Drunk on the Job

The Art of the Business Deal Requires Heavy Drinking

November 15, 2001

BEIJING -- With China's formal entry into the World Trade Organization this past week, it will now have to play by the rules. Doing business will require strict adherence to international agreements and conflicts will be settled by dispute-resolution, not government meddling.

But what will still count most in business is personal relationships. And more often than not, those relationships are built on a rigorous and time-honored system of hard-core, wholesale swilling of alcohol.

"You can't rely on the legal system to solve problems," said Chase Bossart, who runs a company in Beijing that sells waste water treatment equipment. "You need strong relationships to solve problems. A lot of that character judgment is done through the plying of alcohol."

Bossart, 31, who describes himself as "a vegetarian non-drinker," said that on a typical four-day business trip in which he might be trying to woo a potential customer, he has no choice but to get drunk eight times.

"Most of the time, you don't have anything in the morning. The business happens over lunch and dinner," he said. "After a business trip, I'm exhausted."

In the absence of a reliable legal system, many Chinese business people want to deal only with those they can trust. In wine, they believe, is truth.

"For some customers, if we didn't drink, we couldn't have done the deal," said Thierry Nath, 35, whose company sells construction equipment throughout China. "One boss of a construction company believes the truth comes out when you drink. He said it's the only way he can assess if we're serious and honest."

Building that trust comes through a series of get-to-know-you banquets, lubricated with vast amounts of liquor. Once, Nath says, he was forced to drink so much that he couldn't work for three days afterwards.

"It's a process," said Bossart. "It's not like you get drunk once and get the deal. You need to illustrate you're dependable, dealing straight."

Those who simply can't drink have to find someone to take their shots for them. Once, when Nath was on a diet, his business partner had to drink twice as much. Some companies and government agencies have people whose job description is primarily to drink for the boss.

To be sure, as China's economy privatizes and competition sharpens, business decisions are turning less on such subjective factors. Both Nath and Bossart said dealing with privately-run companies requires far less drinking than dealing with government agencies or state-run enterprises.

Business people in the private sector "want the best quality and the best price," said Nath. "They know in the end, the more entertainment there is, the higher the price will be."

The business of drinking is highly choreographed and always centered around a meal. People do not drink unless they are making a toast or being toasted. In a larger group, there is usually a primary host, whose task is to make speeches and toast the table, and a secondary host, whose task is to toast people individually.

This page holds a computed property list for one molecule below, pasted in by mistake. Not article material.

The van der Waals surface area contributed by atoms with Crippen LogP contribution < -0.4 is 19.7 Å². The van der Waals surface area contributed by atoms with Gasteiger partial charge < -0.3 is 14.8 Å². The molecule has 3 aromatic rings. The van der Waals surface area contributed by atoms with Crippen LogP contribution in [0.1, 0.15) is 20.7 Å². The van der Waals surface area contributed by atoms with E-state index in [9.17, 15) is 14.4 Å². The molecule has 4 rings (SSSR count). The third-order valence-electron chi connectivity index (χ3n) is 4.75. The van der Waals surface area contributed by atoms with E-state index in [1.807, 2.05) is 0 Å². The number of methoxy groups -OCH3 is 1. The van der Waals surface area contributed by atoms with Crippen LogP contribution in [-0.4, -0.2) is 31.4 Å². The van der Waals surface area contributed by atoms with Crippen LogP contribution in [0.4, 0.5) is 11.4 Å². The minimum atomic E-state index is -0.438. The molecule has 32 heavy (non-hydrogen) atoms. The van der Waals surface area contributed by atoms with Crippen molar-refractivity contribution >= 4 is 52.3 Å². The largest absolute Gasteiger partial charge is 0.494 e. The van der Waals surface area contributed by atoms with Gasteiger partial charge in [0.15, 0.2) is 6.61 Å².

"If you have a big banquet, you're in trouble," said Nath. "Once there was one banquet with about 20 people. I was flat by the end of the evening. I had to be carried to my apartment."

The liquor of choice is always baijiu, a fiery spirit distilled from sorghum or corn that is up to 60 percent alcohol. Next to the shot glass is usually a larger glass for beer and another glass for wine. Waitresses keep all three glasses full, and toasters can choose which spirit they would like to toast with.

But when it comes to actually drinking, there is no fancy etiquette -- no sniffing, no swirling, no deep pondering. It's a simple act of bringing the glass to your lips and tilting your head.

"The drinking method is really a chug-a-lug method," said Bossart. "For example, if we're drinking wine, (the toaster) will say, 'OK, now everyone, down half the glass!"'

Chinese select spirits not so much for the taste but for the alcohol content and the price. The more you spend, the more sincere and respectful you appear.

Mao Tai is China's most famous baijiu brand and can cost up to $80 a bottle. Said to have originated in the Han Dynasty 2,000 years ago, Mao Tai was a favorite of Premier Zhou Enlai, who used it to toast President Richard Nixon when he made his historic trip to Beijing in 1972 to normalize relations between the two countries.

Zhou was so fond of Mao Tai, he told Nixon, he downed 25 shots in a row while on the Long March, the 6,000-mile retreat of Chinese Communist forces in the mid-1930s, and drank 37 shots in welcoming Chinese soldiers home from the Korean War.

According to the official Xinhua News Agency, a four-year study once found that drinking Mao Tai can prevent cirrhosis of the liver.

The business does not end with the meal. The host is usually expected to treat his clients to yet more entertainment.

"After the banquet, someone will say, 'should we go sing or have a bath?"' said Nath.

Translation: karaoke or spa?

At the Backingham Recreation Plaza, Beijing's largest and most luxurious spa, business peaks after dinner, said manager Bu Mingde. Customers spend on average $75, equivalent to the monthly wage of many workers in China, for a few hours of sauna, massage and relaxation. He said clientele consists mostly of corporate executives and higher-level government officials.

Karaoke establishments, on the other hand, have seen better days.

"People got bored of karaoke," said Nath. "Lately, there's also the business facial."

While young ladies massage lotions into your pores, it's yet another opportunity for bonding.

"You're lying next to each other and you can say what you want," he said. "You don't have the pressure of the face to face."

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